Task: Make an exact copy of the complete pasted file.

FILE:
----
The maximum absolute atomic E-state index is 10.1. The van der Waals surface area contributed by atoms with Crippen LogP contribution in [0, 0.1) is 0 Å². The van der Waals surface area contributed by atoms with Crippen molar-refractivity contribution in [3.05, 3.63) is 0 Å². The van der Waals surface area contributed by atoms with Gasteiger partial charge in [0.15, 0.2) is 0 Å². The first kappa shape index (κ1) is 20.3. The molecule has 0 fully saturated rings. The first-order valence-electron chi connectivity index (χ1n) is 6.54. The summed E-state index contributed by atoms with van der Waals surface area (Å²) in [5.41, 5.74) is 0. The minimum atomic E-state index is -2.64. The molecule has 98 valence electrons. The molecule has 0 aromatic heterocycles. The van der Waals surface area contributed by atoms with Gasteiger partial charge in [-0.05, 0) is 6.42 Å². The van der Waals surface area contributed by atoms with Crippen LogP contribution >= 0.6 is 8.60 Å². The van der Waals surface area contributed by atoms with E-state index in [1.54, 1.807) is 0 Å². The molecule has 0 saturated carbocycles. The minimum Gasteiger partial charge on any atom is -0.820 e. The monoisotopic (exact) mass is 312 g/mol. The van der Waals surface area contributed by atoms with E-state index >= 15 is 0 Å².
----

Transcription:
The maximum absolute atomic E-state index is 10.1. The van der Waals surface area contributed by atoms with Crippen LogP contribution in [0, 0.1) is 0 Å². The van der Waals surface area contributed by atoms with Crippen molar-refractivity contribution in [3.05, 3.63) is 0 Å². The van der Waals surface area contributed by atoms with Gasteiger partial charge in [0.15, 0.2) is 0 Å². The first kappa shape index (κ1) is 20.3. The molecule has 0 fully saturated rings. The first-order valence-electron chi connectivity index (χ1n) is 6.54. The summed E-state index contributed by atoms with van der Waals surface area (Å²) in [5.41, 5.74) is 0. The minimum atomic E-state index is -2.64. The molecule has 98 valence electrons. The molecule has 0 aromatic heterocycles. The van der Waals surface area contributed by atoms with Gasteiger partial charge in [-0.05, 0) is 6.42 Å². The van der Waals surface area contributed by atoms with Crippen LogP contribution >= 0.6 is 8.60 Å². The van der Waals surface area contributed by atoms with E-state index in [1.54, 1.807) is 0 Å². The molecule has 0 saturated carbocycles. The minimum Gasteiger partial charge on any atom is -0.820 e. The monoisotopic (exact) mass is 312 g/mol. The van der Waals surface area contributed by atoms with E-state index >= 15 is 0 Å².